That’s not the actual point. I digress! This episode very openly spells things out for us: everything has changed for Coach Taylor. And what role is he supposed to play? His bosses just called him back early right after his daughter was born. If they’re unwilling to give him the time he needs to be with his new daughter, are they going to get worse over time? Are they aware of the sacrifices this man made to be their coach? At the same time, Eric wasn’t forced to take this job, so I don’t want to absolve him of responsibility. He has not cleared things up with his wife, and I don’t know how he expects her to raise a newborn by herself. Julie is clearly preoccupied, so I’m guessing that Tami will be alone in this. God, I can’t even imagine how much pressure she must be under. I literally can’t! My life is stressful enough just taking care of myself, and I’m nearly thirty. If you added the responsibility of caring for a helpless baby, I think my whole body would spontaneously combust. I’m serious! This is why Tami’s story hurts me so much. I may not be able to empathize with what she’s experiencing, but I sure as hell can recognize a woman who misses her husband and is agonized that he’s leaving her behind.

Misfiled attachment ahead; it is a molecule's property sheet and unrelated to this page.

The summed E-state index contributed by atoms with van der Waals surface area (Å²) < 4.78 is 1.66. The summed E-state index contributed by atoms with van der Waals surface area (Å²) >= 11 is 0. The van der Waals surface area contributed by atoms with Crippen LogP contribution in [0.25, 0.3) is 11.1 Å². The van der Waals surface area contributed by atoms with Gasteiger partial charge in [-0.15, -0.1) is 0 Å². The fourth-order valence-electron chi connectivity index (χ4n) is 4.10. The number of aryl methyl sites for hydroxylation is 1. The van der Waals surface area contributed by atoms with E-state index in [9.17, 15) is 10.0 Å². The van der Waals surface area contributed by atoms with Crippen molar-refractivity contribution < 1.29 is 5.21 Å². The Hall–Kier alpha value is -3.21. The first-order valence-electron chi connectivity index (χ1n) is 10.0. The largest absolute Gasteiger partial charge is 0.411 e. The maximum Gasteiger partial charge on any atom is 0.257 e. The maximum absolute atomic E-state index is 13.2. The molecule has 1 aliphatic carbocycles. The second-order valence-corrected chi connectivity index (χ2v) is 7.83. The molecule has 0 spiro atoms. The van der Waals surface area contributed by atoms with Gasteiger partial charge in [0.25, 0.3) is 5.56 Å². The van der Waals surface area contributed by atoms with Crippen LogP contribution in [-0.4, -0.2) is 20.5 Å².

Then we’ve got Julie, who misses her father, too. She misses her father so much that she fears becoming him. In a sense, Julie’s fears are related to what Tyra expressed early in season one. Julie wants more to life than what she thinks is being offered, so this influences her decision to treat Matt terribly. And as much as I do want to understand Julie, she gets the same treatment as her father. Her actions are pretty damn messed up. Openly flirting with someone else in front of man? Flaking out on him? Specifically going after another guy? No. No, Julie. That isn’t to say I wasn’t empathetic of her humiliating rejection. Y’all, I’m a gay man. Do you know how many times I’ve been rejected by a man who sent confusing signals and then ended up having a girlfriend? Yes, I realize that’s a distinctly queer reading of Julie’s story, but it’s so familiar to me! I couldn’t see it any other way! Regardless, I’m glad that she finally got to have a talk with her father, one of those brutally honest ones that helps clear her head. Will it work? I don’t know. There’s no indication if she’ll apologize to Matt or stay with him. I am, however, very pleased that Eric imparts an important message to Julie: No one will love her less if she chooses to leave Matt. That’s what she needed to hear, and I’m glad her father said it to her.